Jodie arrives. She is our new driver/guide/cook and a real bundle of energy. To be honest our mood had been lagging a bit over our prolonged stay in Broome with its associated ups and downs and we were aware that the next section was likely to be more challenging than the first so I guess we were a little anxious. Jodie’s arrival changed all that!
She took us on a brief tour of the town (a little bit odd given that we have been here 3 days but it proved to be a delight!). Other personnel issues to note is that 6 people left our troop – Alison (English), Kevin and Fleur (Dutch), Sarah (Japanese) Ella (English) and Jess (German). However we gained 4, including a German astronomer who has just left his job to travel and write a book on the universe! So handy to have an astronomer on board when we have such wonderful starry skies!
From Jodie, who proved to be not only interested but knowledgeable about Australia’s indigenous people, we learnt that the area was originally inhabited by the Yawuru people. They are believed to go back 30,000 years. Then came the Dutch in the 1600’s and later the French. Then the English. The town developed initially was a place called Derby, further along the coast, based on the the pearl industry. At first harvesting pearls was achieved by deep diving. The Japanese were found to be best at this. However the pearl beds were nearer to the coast at Broome in Roebuck Bay which we went to see
and therefore, rather than commute, the town of Broome was established in 1883 and marks the westerly edge of the Kimberley. It is now a multicultural society, originally based on the different races of the first pearl fishermen. I say ‘fishermen’ but there was a view that the best pearl divers were pregnant women at one stage. This theory was totally flawed but a number of women and unborn babies perished before it was accepted as incorrect. Overall the Japanese continued to be the best divers, but there was a high mortality rate among them and there is a graveyard dedicated solely to these early Japanese fishermen. We had, in fact, unwittingly come across this on our protracted perambulation of the day before.
A family called Brown were the first English people to get involved in the industry in the mid 1900’s. A son of the family was sent by his father to work with the pearl divers to learn their trade. 2 years later the family firm was established and became the first company not to use Japanese divers. Broome claims to have the largest pearl producing oysters in the world. In the early days the aborigines traded them.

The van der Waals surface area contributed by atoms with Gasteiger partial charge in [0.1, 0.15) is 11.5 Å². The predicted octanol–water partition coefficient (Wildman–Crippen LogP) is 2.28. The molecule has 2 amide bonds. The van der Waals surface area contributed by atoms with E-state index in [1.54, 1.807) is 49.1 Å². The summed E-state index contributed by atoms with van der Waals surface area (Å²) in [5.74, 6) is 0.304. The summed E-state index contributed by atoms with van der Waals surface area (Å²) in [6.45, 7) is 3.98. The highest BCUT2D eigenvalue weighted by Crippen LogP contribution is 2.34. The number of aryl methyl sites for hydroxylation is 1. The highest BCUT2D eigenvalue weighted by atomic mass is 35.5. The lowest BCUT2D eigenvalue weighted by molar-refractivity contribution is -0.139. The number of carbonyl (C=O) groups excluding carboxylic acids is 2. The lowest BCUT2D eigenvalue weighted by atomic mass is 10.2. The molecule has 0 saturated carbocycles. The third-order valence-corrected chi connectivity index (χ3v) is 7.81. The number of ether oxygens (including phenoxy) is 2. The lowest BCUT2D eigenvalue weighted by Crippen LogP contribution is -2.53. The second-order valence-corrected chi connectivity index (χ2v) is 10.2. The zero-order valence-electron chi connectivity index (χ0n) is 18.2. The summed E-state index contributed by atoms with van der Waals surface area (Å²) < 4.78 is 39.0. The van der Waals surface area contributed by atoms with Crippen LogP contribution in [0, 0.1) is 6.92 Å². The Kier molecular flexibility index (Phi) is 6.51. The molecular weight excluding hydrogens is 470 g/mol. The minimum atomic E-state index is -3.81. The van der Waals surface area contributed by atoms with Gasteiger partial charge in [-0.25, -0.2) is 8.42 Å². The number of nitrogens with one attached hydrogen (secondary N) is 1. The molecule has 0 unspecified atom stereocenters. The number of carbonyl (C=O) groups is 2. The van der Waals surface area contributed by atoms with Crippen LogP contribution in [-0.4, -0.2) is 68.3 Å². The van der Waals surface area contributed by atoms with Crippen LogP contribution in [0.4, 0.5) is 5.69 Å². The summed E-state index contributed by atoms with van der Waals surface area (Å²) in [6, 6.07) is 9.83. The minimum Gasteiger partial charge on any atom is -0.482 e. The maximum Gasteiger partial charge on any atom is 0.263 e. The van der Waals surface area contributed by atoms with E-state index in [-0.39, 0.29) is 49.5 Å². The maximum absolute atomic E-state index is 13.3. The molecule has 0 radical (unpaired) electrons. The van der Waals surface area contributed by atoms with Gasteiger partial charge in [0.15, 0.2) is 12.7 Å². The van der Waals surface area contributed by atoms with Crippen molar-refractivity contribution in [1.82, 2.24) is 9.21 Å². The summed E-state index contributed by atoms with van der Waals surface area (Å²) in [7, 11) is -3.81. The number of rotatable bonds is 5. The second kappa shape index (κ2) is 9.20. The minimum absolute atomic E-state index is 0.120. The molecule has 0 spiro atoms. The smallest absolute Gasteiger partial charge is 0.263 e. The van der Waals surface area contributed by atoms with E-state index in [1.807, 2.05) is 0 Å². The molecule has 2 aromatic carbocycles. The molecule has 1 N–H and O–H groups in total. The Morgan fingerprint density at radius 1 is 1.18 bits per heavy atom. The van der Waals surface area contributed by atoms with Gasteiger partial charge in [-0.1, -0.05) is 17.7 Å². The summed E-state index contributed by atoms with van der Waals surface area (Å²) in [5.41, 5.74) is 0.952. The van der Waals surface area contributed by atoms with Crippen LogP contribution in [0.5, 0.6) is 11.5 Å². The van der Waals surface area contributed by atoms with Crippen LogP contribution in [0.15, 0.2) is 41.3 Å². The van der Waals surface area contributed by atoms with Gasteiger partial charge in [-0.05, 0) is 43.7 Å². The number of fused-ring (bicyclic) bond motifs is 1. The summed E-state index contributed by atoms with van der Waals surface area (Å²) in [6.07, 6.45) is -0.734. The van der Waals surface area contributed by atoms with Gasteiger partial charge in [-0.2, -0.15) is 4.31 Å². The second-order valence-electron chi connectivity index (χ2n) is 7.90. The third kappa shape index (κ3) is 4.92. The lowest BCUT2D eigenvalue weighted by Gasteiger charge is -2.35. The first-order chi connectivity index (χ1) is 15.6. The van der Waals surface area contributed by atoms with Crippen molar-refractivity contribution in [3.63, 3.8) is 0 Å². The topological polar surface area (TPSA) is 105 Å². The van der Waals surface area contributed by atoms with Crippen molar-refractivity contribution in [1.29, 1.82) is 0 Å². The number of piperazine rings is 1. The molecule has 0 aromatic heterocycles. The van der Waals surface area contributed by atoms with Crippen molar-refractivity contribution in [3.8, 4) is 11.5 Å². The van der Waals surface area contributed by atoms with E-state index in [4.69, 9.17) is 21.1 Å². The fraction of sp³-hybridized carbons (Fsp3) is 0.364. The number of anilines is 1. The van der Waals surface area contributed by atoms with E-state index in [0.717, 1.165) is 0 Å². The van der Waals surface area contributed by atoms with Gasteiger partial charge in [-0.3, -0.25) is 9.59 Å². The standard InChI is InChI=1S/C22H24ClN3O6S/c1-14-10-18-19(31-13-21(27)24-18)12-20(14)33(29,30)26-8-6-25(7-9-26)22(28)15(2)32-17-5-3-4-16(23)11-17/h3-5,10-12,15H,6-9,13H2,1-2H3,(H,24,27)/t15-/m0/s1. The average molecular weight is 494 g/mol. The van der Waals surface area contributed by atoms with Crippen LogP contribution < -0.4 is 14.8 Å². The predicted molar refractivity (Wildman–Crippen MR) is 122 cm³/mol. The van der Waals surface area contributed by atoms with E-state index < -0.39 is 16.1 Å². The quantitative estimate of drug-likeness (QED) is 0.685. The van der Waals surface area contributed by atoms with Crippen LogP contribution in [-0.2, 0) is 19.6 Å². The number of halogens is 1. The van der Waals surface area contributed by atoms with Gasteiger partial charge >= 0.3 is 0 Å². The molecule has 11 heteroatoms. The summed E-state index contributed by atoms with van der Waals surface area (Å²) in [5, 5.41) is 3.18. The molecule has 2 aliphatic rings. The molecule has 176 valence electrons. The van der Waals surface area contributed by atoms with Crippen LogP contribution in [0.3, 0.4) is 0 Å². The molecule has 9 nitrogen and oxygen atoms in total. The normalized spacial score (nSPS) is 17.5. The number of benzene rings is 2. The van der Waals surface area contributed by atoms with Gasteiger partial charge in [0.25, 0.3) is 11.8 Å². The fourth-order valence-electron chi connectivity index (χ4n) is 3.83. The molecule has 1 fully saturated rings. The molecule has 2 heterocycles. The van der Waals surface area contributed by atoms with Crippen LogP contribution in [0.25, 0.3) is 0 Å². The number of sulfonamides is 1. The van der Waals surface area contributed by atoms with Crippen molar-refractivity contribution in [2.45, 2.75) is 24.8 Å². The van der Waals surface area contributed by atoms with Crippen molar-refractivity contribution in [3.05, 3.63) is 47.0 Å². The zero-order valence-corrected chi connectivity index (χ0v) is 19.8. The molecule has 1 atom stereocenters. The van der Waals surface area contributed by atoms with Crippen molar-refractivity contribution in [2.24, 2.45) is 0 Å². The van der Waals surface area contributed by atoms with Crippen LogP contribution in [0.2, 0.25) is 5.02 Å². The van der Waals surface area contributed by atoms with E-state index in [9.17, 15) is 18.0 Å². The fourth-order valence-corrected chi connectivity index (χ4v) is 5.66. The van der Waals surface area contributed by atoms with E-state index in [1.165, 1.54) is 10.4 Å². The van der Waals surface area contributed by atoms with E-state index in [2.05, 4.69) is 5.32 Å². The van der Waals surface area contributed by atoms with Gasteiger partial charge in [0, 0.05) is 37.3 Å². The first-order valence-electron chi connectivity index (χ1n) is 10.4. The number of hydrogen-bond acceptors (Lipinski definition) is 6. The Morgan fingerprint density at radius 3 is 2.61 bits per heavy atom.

From these beginnings the town as it is now was born. To clarify, the three parts are in fact Town Beach, Cable Beach and China Town, not exactly the names I had been initially led to believe. Apologies for the previous misinformation!
Back on the truck, we drove to the lighthouse, so elusive the day before! 135 million years before the aboriginals, dinosaurs inhabited the the are as it was a key migration path for them along the coast. There is evidence of the footprints of three and five toed dinosaurs visible at low tide (as the tide did not permit, we saw a cast of their prints as we wandered down to the lighthouse).
Another highlight of this excursion was seeing the ospreys nesting in the metal work of the lighthouse, that I had been so dismissive of when we saw it from the seaward side two days previously.
Three little heads peeked over the top of the nest and screeching for food could be heard as the parent birds approached.
We had our lunch near the lighthouse and were to see our first example of what a difference a more organised tour guide can make. Jodie had a very different style, straight speaking, with highly colourful badinage, her expectations were clearly set out with defined guidelines as to how things would work. We were in a different league!
As part of our Broome tour we visited a pearl shop and rather wonderfully, I picked an imperfect pearl to add to my Birthday Booty of the trip, with the approval of and assisted by a hefty donation of the lovely Keith. It is beautiful and will be set for me and despatched to Wightman Towers to await our arrival in Sydney! A treasured reminder of the trip.
Next stop was a bit of a thirst quenching visit to Matso’s.
Returning to the Kimberley Hostel, we went via the bottle shop to obtained renewed beer supplies (we we were told that the road was too bumpy for bottles, cans only but bottles of wine were acceptable!?!). I don’t cease to be amazed at the enthusiasm with which these bottle shop visits are approached!!
We were re installed in our double room and spent the rest of the day preparing for the next section of the journey which, by all accounts will be more rufty-tufty than the first!! Water shoes had to be purchased and additional cosy wear for cold nights in the desert. We are to be out of touch of civilisation, by all accounts, for some time. Having said this there has been precious little communication up until now and nowhere near enough umpires to launch my blog missives.